Lengthy EU border delays for UK citizens in no-deal Brexit

The EU believes a no-deal Brexit is now "increasingly likely"

Anti-Brexit campaigner Steve Bray (2nd R) and a pro-Brexit supporter clash outside the Houses of Parliament in London on March 25, 2019. Accused of presiding over an unprecedented national humiliation in her chaotic handling of Brexit, British Prime Minister Theresa May has all but lost control of her party and her government. / AFP / Adrian DENNIS
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British citizens will face border delays and passport stamps if visiting the European Union in the event of a chaotic no-deal Brexit, the bloc has announced.

While the EU has agreed to allow British people to visit visa free, so long as it is reciprocated, entry and exit complications are still to be expected if parliament fails to support the Prime Minister Theresa May’s Brexit plan on 12 April.

A statement by Brussels on Monday announcing it had completed hard Brexit preparations said “it is increasingly likely that the United Kingdom will leave the European Union without a deal on 12 April”.

British citizens will not be allowed to be able to use the separate lanes specifically intended for those from the EU or European Economic Area and “will be subject to thorough checks of all entry conditions for third country nationals upon entry”.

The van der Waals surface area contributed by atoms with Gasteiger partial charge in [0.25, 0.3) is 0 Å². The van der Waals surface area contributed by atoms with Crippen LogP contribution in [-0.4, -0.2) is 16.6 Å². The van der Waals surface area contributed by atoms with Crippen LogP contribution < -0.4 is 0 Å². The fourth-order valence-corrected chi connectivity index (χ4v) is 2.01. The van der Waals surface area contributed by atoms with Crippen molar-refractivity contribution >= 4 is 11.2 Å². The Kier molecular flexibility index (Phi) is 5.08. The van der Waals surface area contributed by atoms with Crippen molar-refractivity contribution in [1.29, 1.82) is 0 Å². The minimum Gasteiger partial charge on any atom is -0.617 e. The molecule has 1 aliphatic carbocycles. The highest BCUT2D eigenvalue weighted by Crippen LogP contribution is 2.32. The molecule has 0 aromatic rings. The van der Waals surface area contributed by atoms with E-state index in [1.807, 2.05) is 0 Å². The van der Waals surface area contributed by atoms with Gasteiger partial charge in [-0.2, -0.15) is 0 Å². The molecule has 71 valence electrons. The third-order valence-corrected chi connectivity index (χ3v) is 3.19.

They will be asked how long they intend to stay, purpose of visit evidence of sufficient means to travel.

In theory they will also need a residence permit or long-stay visa for extensive trips to EU countries in line with local laws.

The EU said it was confident of its preparations for a no-deal Brexit having tabled 19 legislative proposals – only two of which are still to be finalised.

Last week the EU agreed to extend the Brexit date from 29 March until 22 May, so long as Prime Minister Theresa May’s proposed withdrawal agreement is accepted by parliament by 12 April. If it is rejected again, have already been voted down twice this year, Britain would crash out without a deal.

“In a “no-deal” scenario, the UK will become a third country without any transitionary arrangements. All EU primary and secondary law will cease to apply to the UK from that moment onwards,” an EU statement said.

“There will be no transition period, as provided for in the Withdrawal Agreement. This will obviously cause significant disruption for citizens and businesses,” it added.